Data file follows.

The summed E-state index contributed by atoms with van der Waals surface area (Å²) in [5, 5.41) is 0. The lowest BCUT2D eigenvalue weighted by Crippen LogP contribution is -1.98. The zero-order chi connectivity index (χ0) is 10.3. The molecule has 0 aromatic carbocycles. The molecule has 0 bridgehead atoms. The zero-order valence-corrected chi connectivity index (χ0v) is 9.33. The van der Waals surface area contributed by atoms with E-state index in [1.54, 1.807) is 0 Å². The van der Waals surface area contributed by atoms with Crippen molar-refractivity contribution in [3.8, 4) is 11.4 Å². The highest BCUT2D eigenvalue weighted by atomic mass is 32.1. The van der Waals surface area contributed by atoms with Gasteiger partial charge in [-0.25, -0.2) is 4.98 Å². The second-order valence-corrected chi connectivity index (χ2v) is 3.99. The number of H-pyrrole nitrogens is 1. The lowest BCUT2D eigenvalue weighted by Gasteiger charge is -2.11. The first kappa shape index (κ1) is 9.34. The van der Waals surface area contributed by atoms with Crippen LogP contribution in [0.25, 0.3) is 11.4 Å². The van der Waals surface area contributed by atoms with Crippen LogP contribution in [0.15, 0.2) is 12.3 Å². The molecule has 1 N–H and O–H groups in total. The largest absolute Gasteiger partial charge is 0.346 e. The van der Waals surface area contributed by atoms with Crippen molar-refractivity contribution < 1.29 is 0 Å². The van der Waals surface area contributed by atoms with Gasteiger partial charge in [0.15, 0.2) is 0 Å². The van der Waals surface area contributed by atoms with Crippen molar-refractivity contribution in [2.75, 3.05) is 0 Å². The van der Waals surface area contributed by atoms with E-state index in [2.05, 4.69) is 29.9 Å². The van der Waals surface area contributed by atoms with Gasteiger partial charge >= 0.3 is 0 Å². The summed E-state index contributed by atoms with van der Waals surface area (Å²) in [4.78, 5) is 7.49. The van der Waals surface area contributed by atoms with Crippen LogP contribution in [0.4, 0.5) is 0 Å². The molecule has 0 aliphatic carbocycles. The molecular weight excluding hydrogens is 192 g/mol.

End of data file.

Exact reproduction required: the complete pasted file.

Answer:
The summed E-state index contributed by atoms with van der Waals surface area (Å²) in [5, 5.41) is 0. The lowest BCUT2D eigenvalue weighted by Crippen LogP contribution is -1.98. The zero-order chi connectivity index (χ0) is 10.3. The molecule has 0 aromatic carbocycles. The molecule has 0 bridgehead atoms. The zero-order valence-corrected chi connectivity index (χ0v) is 9.33. The van der Waals surface area contributed by atoms with E-state index in [1.54, 1.807) is 0 Å². The van der Waals surface area contributed by atoms with Crippen molar-refractivity contribution in [3.8, 4) is 11.4 Å². The highest BCUT2D eigenvalue weighted by atomic mass is 32.1. The van der Waals surface area contributed by atoms with Gasteiger partial charge in [-0.25, -0.2) is 4.98 Å². The second-order valence-corrected chi connectivity index (χ2v) is 3.99. The number of H-pyrrole nitrogens is 1. The lowest BCUT2D eigenvalue weighted by Gasteiger charge is -2.11. The first kappa shape index (κ1) is 9.34. The van der Waals surface area contributed by atoms with Crippen LogP contribution in [0.25, 0.3) is 11.4 Å². The van der Waals surface area contributed by atoms with Crippen LogP contribution in [0.15, 0.2) is 12.3 Å². The molecule has 1 N–H and O–H groups in total. The largest absolute Gasteiger partial charge is 0.346 e. The van der Waals surface area contributed by atoms with Crippen molar-refractivity contribution < 1.29 is 0 Å². The van der Waals surface area contributed by atoms with Gasteiger partial charge in [0.15, 0.2) is 0 Å². The van der Waals surface area contributed by atoms with Crippen molar-refractivity contribution in [2.75, 3.05) is 0 Å². The van der Waals surface area contributed by atoms with E-state index in [2.05, 4.69) is 29.9 Å². The van der Waals surface area contributed by atoms with Gasteiger partial charge >= 0.3 is 0 Å². The summed E-state index contributed by atoms with van der Waals surface area (Å²) in [4.78, 5) is 7.49. The van der Waals surface area contributed by atoms with Crippen LogP contribution in [0.4, 0.5) is 0 Å². The molecule has 0 aliphatic carbocycles. The molecular weight excluding hydrogens is 192 g/mol.